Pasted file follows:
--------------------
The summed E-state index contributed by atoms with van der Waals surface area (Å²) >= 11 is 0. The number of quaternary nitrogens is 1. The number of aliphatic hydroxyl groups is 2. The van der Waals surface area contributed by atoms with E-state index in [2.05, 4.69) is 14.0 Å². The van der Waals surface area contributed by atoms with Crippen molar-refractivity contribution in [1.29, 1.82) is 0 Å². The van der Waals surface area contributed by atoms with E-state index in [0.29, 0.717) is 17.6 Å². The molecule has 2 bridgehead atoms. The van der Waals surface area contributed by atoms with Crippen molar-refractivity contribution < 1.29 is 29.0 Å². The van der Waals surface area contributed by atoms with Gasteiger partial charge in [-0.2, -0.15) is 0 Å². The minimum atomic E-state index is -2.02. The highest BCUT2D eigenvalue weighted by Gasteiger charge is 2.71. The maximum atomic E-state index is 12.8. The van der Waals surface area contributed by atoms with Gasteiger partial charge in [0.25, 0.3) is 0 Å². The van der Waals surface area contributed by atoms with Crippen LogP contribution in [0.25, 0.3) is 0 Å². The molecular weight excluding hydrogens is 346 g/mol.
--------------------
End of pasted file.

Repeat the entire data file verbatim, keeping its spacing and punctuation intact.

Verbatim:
The summed E-state index contributed by atoms with van der Waals surface area (Å²) >= 11 is 0. The number of quaternary nitrogens is 1. The number of aliphatic hydroxyl groups is 2. The van der Waals surface area contributed by atoms with E-state index in [2.05, 4.69) is 14.0 Å². The van der Waals surface area contributed by atoms with Crippen molar-refractivity contribution in [1.29, 1.82) is 0 Å². The van der Waals surface area contributed by atoms with E-state index in [0.29, 0.717) is 17.6 Å². The molecule has 2 bridgehead atoms. The van der Waals surface area contributed by atoms with Crippen molar-refractivity contribution < 1.29 is 29.0 Å². The van der Waals surface area contributed by atoms with Gasteiger partial charge in [-0.2, -0.15) is 0 Å². The minimum atomic E-state index is -2.02. The highest BCUT2D eigenvalue weighted by Gasteiger charge is 2.71. The maximum atomic E-state index is 12.8. The van der Waals surface area contributed by atoms with Gasteiger partial charge in [0.25, 0.3) is 0 Å². The van der Waals surface area contributed by atoms with Crippen LogP contribution in [0.25, 0.3) is 0 Å². The molecular weight excluding hydrogens is 346 g/mol.